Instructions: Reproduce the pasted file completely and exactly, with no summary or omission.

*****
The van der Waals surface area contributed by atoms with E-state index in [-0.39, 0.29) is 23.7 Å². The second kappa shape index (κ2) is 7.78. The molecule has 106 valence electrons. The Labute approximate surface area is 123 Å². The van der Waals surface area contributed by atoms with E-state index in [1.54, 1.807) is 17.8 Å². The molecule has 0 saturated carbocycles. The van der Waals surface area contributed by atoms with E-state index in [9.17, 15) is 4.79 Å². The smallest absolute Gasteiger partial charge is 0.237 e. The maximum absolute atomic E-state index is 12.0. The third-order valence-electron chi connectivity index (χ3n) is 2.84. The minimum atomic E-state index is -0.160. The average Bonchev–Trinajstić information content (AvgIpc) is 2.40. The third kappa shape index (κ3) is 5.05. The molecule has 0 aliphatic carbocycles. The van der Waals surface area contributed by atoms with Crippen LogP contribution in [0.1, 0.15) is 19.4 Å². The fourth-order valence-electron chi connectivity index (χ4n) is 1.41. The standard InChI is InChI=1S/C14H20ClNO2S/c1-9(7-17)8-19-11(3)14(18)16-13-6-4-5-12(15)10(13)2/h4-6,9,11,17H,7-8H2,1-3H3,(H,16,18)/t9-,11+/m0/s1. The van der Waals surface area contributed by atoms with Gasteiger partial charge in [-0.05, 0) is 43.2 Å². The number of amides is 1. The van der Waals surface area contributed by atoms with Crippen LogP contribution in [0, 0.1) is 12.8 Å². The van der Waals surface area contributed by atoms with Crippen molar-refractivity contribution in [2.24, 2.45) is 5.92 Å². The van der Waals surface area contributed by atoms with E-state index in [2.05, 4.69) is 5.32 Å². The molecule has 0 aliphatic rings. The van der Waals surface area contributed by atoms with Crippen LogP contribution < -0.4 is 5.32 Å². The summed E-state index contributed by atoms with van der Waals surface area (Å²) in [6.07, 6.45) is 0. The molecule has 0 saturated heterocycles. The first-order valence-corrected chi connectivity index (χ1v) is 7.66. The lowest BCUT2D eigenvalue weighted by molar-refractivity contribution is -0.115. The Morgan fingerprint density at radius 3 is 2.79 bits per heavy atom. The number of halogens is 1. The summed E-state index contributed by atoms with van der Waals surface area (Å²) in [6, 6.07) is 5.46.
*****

The van der Waals surface area contributed by atoms with E-state index in [-0.39, 0.29) is 23.7 Å². The second kappa shape index (κ2) is 7.78. The molecule has 106 valence electrons. The Labute approximate surface area is 123 Å². The van der Waals surface area contributed by atoms with E-state index in [1.54, 1.807) is 17.8 Å². The molecule has 0 saturated carbocycles. The van der Waals surface area contributed by atoms with E-state index in [9.17, 15) is 4.79 Å². The smallest absolute Gasteiger partial charge is 0.237 e. The maximum absolute atomic E-state index is 12.0. The third-order valence-electron chi connectivity index (χ3n) is 2.84. The minimum atomic E-state index is -0.160. The average Bonchev–Trinajstić information content (AvgIpc) is 2.40. The third kappa shape index (κ3) is 5.05. The molecule has 0 aliphatic carbocycles. The van der Waals surface area contributed by atoms with Crippen LogP contribution in [0.1, 0.15) is 19.4 Å². The fourth-order valence-electron chi connectivity index (χ4n) is 1.41. The standard InChI is InChI=1S/C14H20ClNO2S/c1-9(7-17)8-19-11(3)14(18)16-13-6-4-5-12(15)10(13)2/h4-6,9,11,17H,7-8H2,1-3H3,(H,16,18)/t9-,11+/m0/s1. The van der Waals surface area contributed by atoms with Gasteiger partial charge in [-0.05, 0) is 43.2 Å². The number of amides is 1. The van der Waals surface area contributed by atoms with Crippen LogP contribution in [0, 0.1) is 12.8 Å². The van der Waals surface area contributed by atoms with Crippen molar-refractivity contribution in [2.24, 2.45) is 5.92 Å². The van der Waals surface area contributed by atoms with E-state index in [2.05, 4.69) is 5.32 Å². The molecule has 0 aliphatic rings. The van der Waals surface area contributed by atoms with Crippen LogP contribution < -0.4 is 5.32 Å². The summed E-state index contributed by atoms with van der Waals surface area (Å²) in [6.07, 6.45) is 0. The molecule has 0 saturated heterocycles. The first-order valence-corrected chi connectivity index (χ1v) is 7.66. The lowest BCUT2D eigenvalue weighted by molar-refractivity contribution is -0.115. The Morgan fingerprint density at radius 3 is 2.79 bits per heavy atom. The number of halogens is 1. The summed E-state index contributed by atoms with van der Waals surface area (Å²) in [6, 6.07) is 5.46.